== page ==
The Bridge at Parit Sulong - an Investigation of Mass Murder Malaya 1942

The Bridge at Parit Sulong - an Investigation of Mass Murder Malaya 1942➷ [Reading] ➹ The Bridge at Parit Sulong - an Investigation of Mass Murder Malaya 1942 By Lynette Ramsay Silver ➬ – This is historic detective work at its very best In The Bridge at Parit Sulong the author tells the story of an epic battle during one of the most desperate fighting retreats of World War II and the a This is historic detective work at its at Parit Epub á very best In The Bridge at Parit Sulong the author tells the story of an epic battle during one of the most desperate fighting retreats of World War II and the appalling massacre which followed Through dogged research including a full examination of the actual battle site Lynette Silver has pieced together a story The Bridge ePUB ô of heroism mass murder and barbarism For sixty years the names of the Australians murdered at Parit Sulong the location of their remains and even the killing field itself remained a mystery Now in this gripping saga the author unravels the true story and uncovers the fate of many others who had just been listed as 'missing in action' This thought provoking Bridge at Parit MOBI õ book traces in meticulous detail the story of these horrific events and how through an intricate legal chase the Japanese responsible for the massacre were finally brought to justice. I must first declare that I have met the author of this book As the book is no longer on sale here I purchased it directly from her and I am very grateful that she lugged the books I bought two other books from Australia through Sabah before handing them over to me in Singapore These books are printed on good uality coated paper meaning they won't turn yellow in my climate but it also makes them really heavy I'm therefore doubly grateful for saving a lot on shipping The fact that I got them from the author made them really special to me and I am therefore positively disposed to them even before reading themThis book is divided into two parts the build up to and including the Battle of Muar and the aftermath of the massacre in Parit Sulong I really appreciate the inclusion of the first part for so few books were written on the Australian experience in Malaya So much of what I have read has but included a mention of the Australian and where they fought or giving them the dubious distinction of having deserted before Singapore fell but none like this book gave such a blow by blow account of the 27th Brigade 8th Division 2nd AIF in action in Malaya What I have read generally focused on the British experience and the undeserved Impregnable Fortress that is Singapore Yet this is not just a general description of the major battles and lines of movement The author recounted the actions of individuals so dramatically that makes you think that she must have spoken to the men individually Her description of the village in Parit Sulong where the battle and then massacre took place was so vivid that you think she might have been there This of course is not possible because while some buildings remain today so much has changed If anything this provides evidence of the depth the author went to research the bookThe battle ended the massacre took place and many of the remaining men were taken prisoner First in Pudu Goal in Kuala Lumpur then to Changi in Singapore and for many the Death Railway in Thailand The author wisely stayed away from talking too much of that last place that is so notorious already so that she would not distract the readers from the next part of the book the investigation falling into oblivion revival pursuit politics and prosecutionThe second part of the book  lays bear the difficulties involved in investigating and prosecuting the war criminals that perpetuated the massacre To be sure the effort by the Allies to bring the war criminals to justice started out well enough But even without the 'external factors' coming into play investigating a particular incident is terribly difficult Particularly in the case of Parit Sulong there were but two survivors out of the than 100 massacred After a few years memories faded or got distorted Cyril Ward the first investigator of the massacre was killed in the middle of his work in an accident The massacre was at risk of being forgotten if not for Captain James Godwin who came across the file while investigating other incidents But the 'external factors' would uickly make his work close to impossible These would include the devious nature of the accused the collusion of the Japanese police and underworld with those being investigated and the geo political developments that dictated the cessation of all investigation work by 30 September 1950 It was to Godwin's credit that the accused were eventually apprehended and prosecutedThe obstruction of the investigations due to geo political expediency was unfortunate and would have enduring conseuences Japan feels that since they are accepted as the new allies against Communism they have paid their dues there was therefore no need for further delving into their deeds in the War China and Korea would milk this against the Japanese right up to this day and as predicted by Godwin the whitewashing of Japanese deeds from the history textbooks would lead to a generation who did not know what happened allowing some right wingers today to accuse the USA of war crimes during the WarOne other aspect that caught my attention was the author's description of the Indians in the book There are different dimensions to this The Indian troops the Rajputana Rifles in particular was a disaster But most of them were young unprepared and untrained some would later turn after the Fall of Singapore There is always ambivalence in the portrayal of the Indians in the war This happens at two levels At the geo political level India was part of the British empire and so a big number of Indians served and served well in the Indian Army On the other hand there were those taking advantage of the British's war with the Japanese to try and fight off the British through the Indian National Army INA At the other level there were the Indians who were in Malaya during the WarIn the book half the time the escaping Australian soldiers would be helped by the Indians but eually freuently they would be betrayed to the Japanese Contrast that to the help the local Chinese population rendered to the Australians almost all the time the Indians did not come out well But one has to view this from the perspective of who the 'mother country' was fighting The Chinese in Southeast Asia closely identified themselves with China The businessmen in Southeast Asia were doing their utmost to raise funds to support the Kuomingtang in the fight against the Japanese who had invaded China The Sino Japanese War had gone on for five years by 1942 longer if we start counting from the Manchurian Incident The local Indians' euivalent would be the British and by extension her allies including Australia Unfortunately for the Indians the Japanese lost eventually and they would always be viewed as people who allied themselves with the enemy In my conversation with the author which occurred after I read A Gentleman's Word The Legacy of Subhas Chandra Bose in Southeast Asia but before I read this book I brought this issue up due to currency Ms Silver's merely said They switched sides That was spoken in a matter of fact way and she left it at that Now having read the book I must state my respect for how she was so unusually calm in no way did she try to influence me with her opinion In my ignorance I had thought that she did not have a strong opinion because it was 'not her area' Now I know better How can anyone researching into the Malayan Campaign not know a lot about the Indians' participation at all levels? If I need evidence it was all in the bookThis book provides many issues for the reader to ponder upon the change in the Japanese attitudes from demanding that everyone dies for the Emperor to finger pointing once they knew they were implicated; the morality of sending one to death even though the ambiguous Japanese language might have given grounds for doubts; the controversy behind Ian Ward's accusation of Godwin's method of extracting confessions very well rebuffed by Ms Silver among others This event is so little known that there are only two books written on it This being one and the other is from the recollection of one of the two survivors Lt Ben Hackney It is a shame that this book is not well known or easily available for it is a thoroughly researched engagingly written and highly educational Those who are interested in the Malayan Campaign should not miss this one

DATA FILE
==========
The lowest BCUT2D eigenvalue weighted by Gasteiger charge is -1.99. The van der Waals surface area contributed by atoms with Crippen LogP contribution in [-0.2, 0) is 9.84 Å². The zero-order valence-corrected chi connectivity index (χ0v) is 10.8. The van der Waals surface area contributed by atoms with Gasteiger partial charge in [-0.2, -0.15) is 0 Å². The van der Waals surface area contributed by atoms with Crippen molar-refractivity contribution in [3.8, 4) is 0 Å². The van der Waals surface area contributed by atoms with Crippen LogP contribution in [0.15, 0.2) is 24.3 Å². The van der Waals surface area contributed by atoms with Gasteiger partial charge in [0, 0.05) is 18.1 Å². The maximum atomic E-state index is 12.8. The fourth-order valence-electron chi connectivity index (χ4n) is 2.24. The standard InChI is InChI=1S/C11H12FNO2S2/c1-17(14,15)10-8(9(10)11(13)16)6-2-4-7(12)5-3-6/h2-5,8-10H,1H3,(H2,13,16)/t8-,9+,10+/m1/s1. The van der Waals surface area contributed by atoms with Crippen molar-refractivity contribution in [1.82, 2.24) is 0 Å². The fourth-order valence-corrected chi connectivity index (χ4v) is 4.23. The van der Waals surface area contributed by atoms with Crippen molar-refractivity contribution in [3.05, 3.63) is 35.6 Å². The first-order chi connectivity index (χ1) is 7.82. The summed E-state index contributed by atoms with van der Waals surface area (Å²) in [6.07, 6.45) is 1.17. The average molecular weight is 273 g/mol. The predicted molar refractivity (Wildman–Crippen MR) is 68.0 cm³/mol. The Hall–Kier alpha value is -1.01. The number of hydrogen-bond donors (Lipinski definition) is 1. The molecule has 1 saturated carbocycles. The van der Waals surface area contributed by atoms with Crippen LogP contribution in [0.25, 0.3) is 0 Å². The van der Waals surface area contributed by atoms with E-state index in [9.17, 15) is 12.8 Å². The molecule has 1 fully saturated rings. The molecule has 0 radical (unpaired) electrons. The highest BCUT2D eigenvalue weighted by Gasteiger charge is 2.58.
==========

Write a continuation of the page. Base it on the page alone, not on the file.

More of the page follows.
The Bridge at Parit Sulong - an Investigation of Mass
  • Paperback
  • 485 pages
  • The Bridge at Parit Sulong - an Investigation of Mass Murder Malaya 1942
  • Lynette Ramsay Silver
  • English
  • 09 April 2016
  • 9780949284655